Weinberg-Connors arrived in Israel with the intention of making aliyah at a later stage. A-1 visas are only granted to those who are eligible to make aliyah according to the Law of Return.

aleft-wing Jewish American activist was detained and questioned by Interior Ministry officials on Wednesday, despite the fact that they have an A-1 Temporary Resident visa, because they have visited the West Bank in the past. 

Julie Weinberg-Connors, 23, was eventually allowed into Israel, after being assisted by their lawyer.('They' is Weinberg Connor's preferred gender pronoun.)

Weinberg-Connors arrived in Israel with the intention of making aliyah (immigrating) at a later stage.  A-1 visas are only granted to those who are eligible to make aliyah according to the Law of Return.

The officials initially denied Weinberg-Connors entry, citing "illegal immigration" to their lawyer and that the "civil administration does not want her in Israel," according to journalist and educator Daniel Roth, who was in touch with Weinberg-Connors during the incident.

According to another source who was in touch with Weinberg-Connors during their detention, the activist has an active aliyah file which was opened by the Jewish Agency. Two weeks ago, the Jewish Agency notified Weinberg-Connors that it was forwarding the aliyah file to the Interior Ministry because they had visited Area A in the past. 

Weinberg-Connors was an intern with the NGO Encounter,  has visited several areas in the West Bank and is a member of All That's Left: Anti-Occupation Collective.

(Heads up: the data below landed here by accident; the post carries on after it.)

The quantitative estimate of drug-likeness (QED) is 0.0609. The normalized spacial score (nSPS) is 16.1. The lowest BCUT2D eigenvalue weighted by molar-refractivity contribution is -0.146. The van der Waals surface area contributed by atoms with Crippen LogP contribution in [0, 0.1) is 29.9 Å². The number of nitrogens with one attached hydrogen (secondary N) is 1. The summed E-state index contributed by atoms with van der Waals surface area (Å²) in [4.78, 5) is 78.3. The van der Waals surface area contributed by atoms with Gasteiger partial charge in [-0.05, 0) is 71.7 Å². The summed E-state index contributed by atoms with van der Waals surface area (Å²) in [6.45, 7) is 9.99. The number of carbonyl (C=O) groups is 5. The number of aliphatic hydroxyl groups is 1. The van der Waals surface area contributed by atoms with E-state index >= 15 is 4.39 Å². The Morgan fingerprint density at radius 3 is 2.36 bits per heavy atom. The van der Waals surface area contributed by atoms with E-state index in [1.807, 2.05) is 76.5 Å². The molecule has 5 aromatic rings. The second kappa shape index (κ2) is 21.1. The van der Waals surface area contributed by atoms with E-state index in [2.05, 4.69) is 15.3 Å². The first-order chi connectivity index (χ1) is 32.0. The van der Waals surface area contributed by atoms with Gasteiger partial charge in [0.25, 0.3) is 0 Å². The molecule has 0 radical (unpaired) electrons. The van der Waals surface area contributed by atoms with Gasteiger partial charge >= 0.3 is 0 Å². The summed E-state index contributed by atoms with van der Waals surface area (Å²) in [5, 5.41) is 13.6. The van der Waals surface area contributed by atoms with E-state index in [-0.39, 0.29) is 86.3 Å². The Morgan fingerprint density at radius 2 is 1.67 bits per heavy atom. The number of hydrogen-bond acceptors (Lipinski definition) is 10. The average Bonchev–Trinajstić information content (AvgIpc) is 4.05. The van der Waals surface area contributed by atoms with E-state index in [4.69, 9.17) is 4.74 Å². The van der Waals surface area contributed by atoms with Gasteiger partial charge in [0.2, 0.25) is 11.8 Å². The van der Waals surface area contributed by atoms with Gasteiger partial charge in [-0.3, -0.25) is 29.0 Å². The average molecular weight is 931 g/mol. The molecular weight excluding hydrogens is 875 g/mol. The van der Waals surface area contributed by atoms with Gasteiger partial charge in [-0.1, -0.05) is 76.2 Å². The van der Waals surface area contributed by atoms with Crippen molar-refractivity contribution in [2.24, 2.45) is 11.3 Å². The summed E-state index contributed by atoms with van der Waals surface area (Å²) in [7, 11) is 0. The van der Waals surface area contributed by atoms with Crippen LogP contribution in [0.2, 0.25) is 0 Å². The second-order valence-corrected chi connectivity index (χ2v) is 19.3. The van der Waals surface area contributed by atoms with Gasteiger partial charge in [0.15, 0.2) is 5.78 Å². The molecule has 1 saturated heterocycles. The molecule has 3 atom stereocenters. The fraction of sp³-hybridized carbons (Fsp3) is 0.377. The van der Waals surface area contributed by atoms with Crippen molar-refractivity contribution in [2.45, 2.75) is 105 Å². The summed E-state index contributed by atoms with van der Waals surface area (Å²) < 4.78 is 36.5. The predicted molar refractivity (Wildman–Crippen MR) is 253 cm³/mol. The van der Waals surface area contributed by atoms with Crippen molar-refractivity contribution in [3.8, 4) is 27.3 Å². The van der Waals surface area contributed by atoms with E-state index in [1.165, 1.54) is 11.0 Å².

According to Weinberg-Connors' account, when they arrived at the airport with their passport and visa, Weinberg-Connors was not questioned by the border officer but immediately directed to the Interior Ministry questioning area. 

According to the source: "An officer there -- who never identified himself -- asked Julie if they had ever visited the West Bank. Julie said they had visited Bethlehem, major cities, and several other places. When Julie mentioned visiting Khan al Amar in the past, the officer said, 'You cannot enter Israel.' When Julie asked why, the officer said, 'Because you're here to make trouble.'"

The Population and Immigration Authority told Channel 10 News that Weinberg-Connors had planned to visit the West Bank without the required permits, and admitted their entry after they committed to obtaining the necessary permit. 

According to the source, however, Weinberg Connors had said they had no plans to visit the West Bank while in the country. Weinberg-Connors mentioned that they had a letter from their rabbi and had already been granted an A1 visa but said the officer responded that it didn't matter, and that Weinberg-Connors was putting them on a flight back to America.

Weinberg-Connors contacted their lawyer, Leora Bechor. Weinberg-Connors said that after some time, during which officials proceeded with arrangements for deportation, an officer presented them with a document in English and Hebrew that said they would not enter Area A.; the officers informed Weinberg-Connors that they could sign the document or they would be deported, after which Weinberg-Connors signed the document and was granted entry.

Meretz MK Mossi Raz wrote on Twitter that Weinberg-Connors had previously lived in Israel for a year and had done community work here. “It appears that in the government's struggle against democracy, it is abandoning Zionism and making the Law of Return be for right-wingers only," he wrote.